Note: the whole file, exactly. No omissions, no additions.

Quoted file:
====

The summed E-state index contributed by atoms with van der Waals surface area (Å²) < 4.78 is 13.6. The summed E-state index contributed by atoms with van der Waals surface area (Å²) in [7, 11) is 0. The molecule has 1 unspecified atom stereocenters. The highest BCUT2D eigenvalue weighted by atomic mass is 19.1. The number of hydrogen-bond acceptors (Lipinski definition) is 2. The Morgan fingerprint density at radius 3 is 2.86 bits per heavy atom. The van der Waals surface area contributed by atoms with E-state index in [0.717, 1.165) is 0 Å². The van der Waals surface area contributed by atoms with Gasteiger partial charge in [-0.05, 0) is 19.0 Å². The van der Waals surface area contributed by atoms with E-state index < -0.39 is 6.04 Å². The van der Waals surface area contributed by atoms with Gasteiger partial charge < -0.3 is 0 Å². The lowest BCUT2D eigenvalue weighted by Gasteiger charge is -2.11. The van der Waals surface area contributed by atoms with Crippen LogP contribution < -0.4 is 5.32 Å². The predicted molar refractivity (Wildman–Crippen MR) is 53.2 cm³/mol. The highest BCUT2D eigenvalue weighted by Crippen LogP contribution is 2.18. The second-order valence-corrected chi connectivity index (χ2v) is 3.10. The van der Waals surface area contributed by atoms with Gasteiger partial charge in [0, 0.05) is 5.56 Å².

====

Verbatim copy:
The summed E-state index contributed by atoms with van der Waals surface area (Å²) < 4.78 is 13.6. The summed E-state index contributed by atoms with van der Waals surface area (Å²) in [7, 11) is 0. The molecule has 1 unspecified atom stereocenters. The highest BCUT2D eigenvalue weighted by atomic mass is 19.1. The number of hydrogen-bond acceptors (Lipinski definition) is 2. The Morgan fingerprint density at radius 3 is 2.86 bits per heavy atom. The van der Waals surface area contributed by atoms with E-state index in [0.717, 1.165) is 0 Å². The van der Waals surface area contributed by atoms with Gasteiger partial charge in [-0.05, 0) is 19.0 Å². The van der Waals surface area contributed by atoms with E-state index < -0.39 is 6.04 Å². The van der Waals surface area contributed by atoms with Gasteiger partial charge < -0.3 is 0 Å². The lowest BCUT2D eigenvalue weighted by Gasteiger charge is -2.11. The van der Waals surface area contributed by atoms with Crippen LogP contribution < -0.4 is 5.32 Å². The predicted molar refractivity (Wildman–Crippen MR) is 53.2 cm³/mol. The highest BCUT2D eigenvalue weighted by Crippen LogP contribution is 2.18. The second-order valence-corrected chi connectivity index (χ2v) is 3.10. The van der Waals surface area contributed by atoms with Gasteiger partial charge in [0, 0.05) is 5.56 Å².